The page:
Faculty and Staff

Oxbow faculty share their Arctic Circle Residency experience


In June, armed with many layers, we embarked on their The Arctic Circle Residency for artists, scientists, and educators. We sought this experience to explore ways of further integrating expedition based residencies into the Oxbow curriculum. For two weeks, we sailed on the tall ship Antigua along the mountainous west coast of Spitsbergen, the largest island of the Svalbard archipelago. Our ship manifest consisted of 30 artists/participants, 4 guides, and 9 ship crew members. The participants represented a globe spanning community of thinkers and makers interested in testing out ideas related to responding to climate change. The Arctic Ocean provided a profoundly dramatic setting to research together, network, tell stories and reflect as we sailed the glacial bays and hiked through thawing permafrost and snow.

We collaborated with the guides and crew so that our journey was shaped by the interests of those on board. We encountered various stunning coastal ecosystems and explored the worlds of arctic ice. Many early Arctic settlements, along with artifacts from whaling and mining lie perfectly preserved by the frozen desert setting, and we one day learned to differentiate potential firewood from “cultural heritage” (the ratio was pretty skewed, as it turns out there is a lot of “cultural heritage” strewn about). Despite planning and scouting, we were often drawn into adventures by polar bears, minke and beluga whales, calving glaciers, or particularly excellent sailing conditions which directed us day by day to new bays and through dramatic sounds with mirror-like water. We experienced vast differences in the landscape, from muddy glacial lagoons and cracking permafrost, to glacial moraines and pack ice which locked the ship in place for several hours.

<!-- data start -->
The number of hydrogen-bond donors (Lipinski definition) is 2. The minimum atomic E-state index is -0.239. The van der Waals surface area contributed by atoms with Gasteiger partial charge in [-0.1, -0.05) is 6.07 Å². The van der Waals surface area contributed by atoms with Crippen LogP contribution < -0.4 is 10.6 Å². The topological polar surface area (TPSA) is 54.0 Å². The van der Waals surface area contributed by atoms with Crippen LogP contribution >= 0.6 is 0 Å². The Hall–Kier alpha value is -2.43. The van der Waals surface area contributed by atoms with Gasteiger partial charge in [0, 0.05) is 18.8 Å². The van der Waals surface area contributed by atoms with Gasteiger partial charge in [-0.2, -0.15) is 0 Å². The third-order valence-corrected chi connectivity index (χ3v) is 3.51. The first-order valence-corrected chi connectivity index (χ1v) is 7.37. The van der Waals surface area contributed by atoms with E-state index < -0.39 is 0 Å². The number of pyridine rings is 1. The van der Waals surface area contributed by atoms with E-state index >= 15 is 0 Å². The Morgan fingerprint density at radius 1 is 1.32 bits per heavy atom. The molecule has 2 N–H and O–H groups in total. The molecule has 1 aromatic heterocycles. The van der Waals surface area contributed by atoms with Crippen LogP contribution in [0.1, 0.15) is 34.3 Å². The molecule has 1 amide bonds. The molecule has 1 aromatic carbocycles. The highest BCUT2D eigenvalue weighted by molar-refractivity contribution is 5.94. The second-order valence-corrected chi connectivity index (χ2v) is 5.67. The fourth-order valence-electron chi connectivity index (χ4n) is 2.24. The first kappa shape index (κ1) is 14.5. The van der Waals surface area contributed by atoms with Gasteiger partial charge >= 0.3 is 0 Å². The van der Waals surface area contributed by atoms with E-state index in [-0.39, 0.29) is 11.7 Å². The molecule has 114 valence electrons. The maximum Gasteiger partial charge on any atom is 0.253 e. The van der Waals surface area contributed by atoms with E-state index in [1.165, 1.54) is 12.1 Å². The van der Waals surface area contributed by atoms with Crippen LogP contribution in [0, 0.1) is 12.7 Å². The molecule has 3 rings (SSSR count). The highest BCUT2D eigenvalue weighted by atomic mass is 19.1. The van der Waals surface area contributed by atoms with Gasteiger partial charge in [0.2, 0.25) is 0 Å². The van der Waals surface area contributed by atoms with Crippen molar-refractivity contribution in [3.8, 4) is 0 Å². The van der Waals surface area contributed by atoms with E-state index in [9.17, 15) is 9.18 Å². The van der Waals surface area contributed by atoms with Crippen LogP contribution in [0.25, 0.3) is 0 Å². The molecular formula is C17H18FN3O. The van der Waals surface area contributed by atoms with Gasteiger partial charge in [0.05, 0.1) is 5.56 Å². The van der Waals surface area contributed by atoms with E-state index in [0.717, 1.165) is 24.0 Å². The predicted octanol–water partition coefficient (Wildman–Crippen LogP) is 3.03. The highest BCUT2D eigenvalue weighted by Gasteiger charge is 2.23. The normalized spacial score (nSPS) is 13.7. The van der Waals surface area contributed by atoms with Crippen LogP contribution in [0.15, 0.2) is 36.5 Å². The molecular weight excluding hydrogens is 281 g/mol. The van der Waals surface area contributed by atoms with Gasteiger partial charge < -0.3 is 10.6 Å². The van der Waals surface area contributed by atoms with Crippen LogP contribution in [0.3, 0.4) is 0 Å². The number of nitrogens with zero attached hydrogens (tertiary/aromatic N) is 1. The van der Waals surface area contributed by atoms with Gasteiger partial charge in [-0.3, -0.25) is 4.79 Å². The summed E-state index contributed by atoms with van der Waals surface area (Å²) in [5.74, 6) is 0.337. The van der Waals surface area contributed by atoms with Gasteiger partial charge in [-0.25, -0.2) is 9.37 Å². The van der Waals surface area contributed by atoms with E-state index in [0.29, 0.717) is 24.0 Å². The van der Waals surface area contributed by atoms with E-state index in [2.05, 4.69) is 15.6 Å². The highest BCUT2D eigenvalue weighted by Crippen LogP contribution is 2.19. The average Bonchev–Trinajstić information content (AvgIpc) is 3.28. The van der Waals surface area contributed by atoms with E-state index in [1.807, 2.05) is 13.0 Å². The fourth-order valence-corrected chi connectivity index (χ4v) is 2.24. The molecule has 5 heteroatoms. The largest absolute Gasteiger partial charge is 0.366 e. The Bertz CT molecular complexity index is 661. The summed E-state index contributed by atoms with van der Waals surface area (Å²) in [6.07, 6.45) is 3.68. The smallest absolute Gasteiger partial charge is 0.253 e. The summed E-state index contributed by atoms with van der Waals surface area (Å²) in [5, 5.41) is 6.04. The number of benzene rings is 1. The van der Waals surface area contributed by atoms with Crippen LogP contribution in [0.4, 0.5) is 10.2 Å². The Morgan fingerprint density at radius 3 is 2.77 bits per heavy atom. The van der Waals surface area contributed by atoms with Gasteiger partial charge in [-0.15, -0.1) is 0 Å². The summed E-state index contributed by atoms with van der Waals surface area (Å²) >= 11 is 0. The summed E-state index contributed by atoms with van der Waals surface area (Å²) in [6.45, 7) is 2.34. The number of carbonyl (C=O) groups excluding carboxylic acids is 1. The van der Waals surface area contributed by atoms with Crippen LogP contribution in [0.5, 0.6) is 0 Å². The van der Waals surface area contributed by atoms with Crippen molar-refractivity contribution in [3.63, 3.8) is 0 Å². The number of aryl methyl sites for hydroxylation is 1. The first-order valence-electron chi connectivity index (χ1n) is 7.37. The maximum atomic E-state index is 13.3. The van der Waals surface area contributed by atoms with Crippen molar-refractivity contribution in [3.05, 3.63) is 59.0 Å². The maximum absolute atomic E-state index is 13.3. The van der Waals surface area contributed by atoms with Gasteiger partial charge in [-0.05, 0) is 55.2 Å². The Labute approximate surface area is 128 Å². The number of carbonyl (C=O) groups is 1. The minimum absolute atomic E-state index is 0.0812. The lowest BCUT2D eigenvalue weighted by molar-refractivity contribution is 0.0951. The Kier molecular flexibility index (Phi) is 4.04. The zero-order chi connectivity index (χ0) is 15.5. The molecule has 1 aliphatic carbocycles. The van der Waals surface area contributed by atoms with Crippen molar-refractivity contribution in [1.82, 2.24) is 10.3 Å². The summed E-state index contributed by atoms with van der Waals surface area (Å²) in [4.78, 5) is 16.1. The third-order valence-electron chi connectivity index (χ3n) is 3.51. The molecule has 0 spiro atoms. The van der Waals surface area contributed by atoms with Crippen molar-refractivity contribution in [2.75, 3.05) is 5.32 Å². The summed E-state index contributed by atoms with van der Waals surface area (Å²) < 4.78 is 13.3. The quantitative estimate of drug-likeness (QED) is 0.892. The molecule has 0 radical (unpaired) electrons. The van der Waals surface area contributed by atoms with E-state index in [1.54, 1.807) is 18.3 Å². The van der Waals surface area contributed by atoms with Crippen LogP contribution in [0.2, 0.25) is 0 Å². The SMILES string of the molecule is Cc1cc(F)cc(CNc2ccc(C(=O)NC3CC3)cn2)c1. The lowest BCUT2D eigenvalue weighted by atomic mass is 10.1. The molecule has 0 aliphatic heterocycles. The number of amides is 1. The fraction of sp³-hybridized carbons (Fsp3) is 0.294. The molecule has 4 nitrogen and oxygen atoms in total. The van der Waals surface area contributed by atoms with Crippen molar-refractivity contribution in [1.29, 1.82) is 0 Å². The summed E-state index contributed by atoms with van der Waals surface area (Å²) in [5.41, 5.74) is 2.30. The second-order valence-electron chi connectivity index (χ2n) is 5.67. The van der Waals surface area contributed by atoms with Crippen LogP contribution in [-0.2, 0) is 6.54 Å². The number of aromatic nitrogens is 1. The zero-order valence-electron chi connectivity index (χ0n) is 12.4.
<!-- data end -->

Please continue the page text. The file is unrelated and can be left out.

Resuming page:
Though the entire trip, the crew and guides maintained absolute order and taught us how to responsibly experience the place by placing our respect for it before our curiosity. Distance is key when it comes to calving glaciers (which cause massive waves), and wildlife (walruses are gigantic, and also snore).

Being in this space at this moment in time, when the Arctic is warming twice as fast as the rest of the planet, was sobering and surreal in many ways. Unpacking the experience has been a slow but rich process and we’re excited to share future developments with everyone.

Alex Keilty, Director of Residential Life and Environmental Science
Megan Broughton
, Academic Dean and Printmaking (cargocollective.com/meganbroughton)

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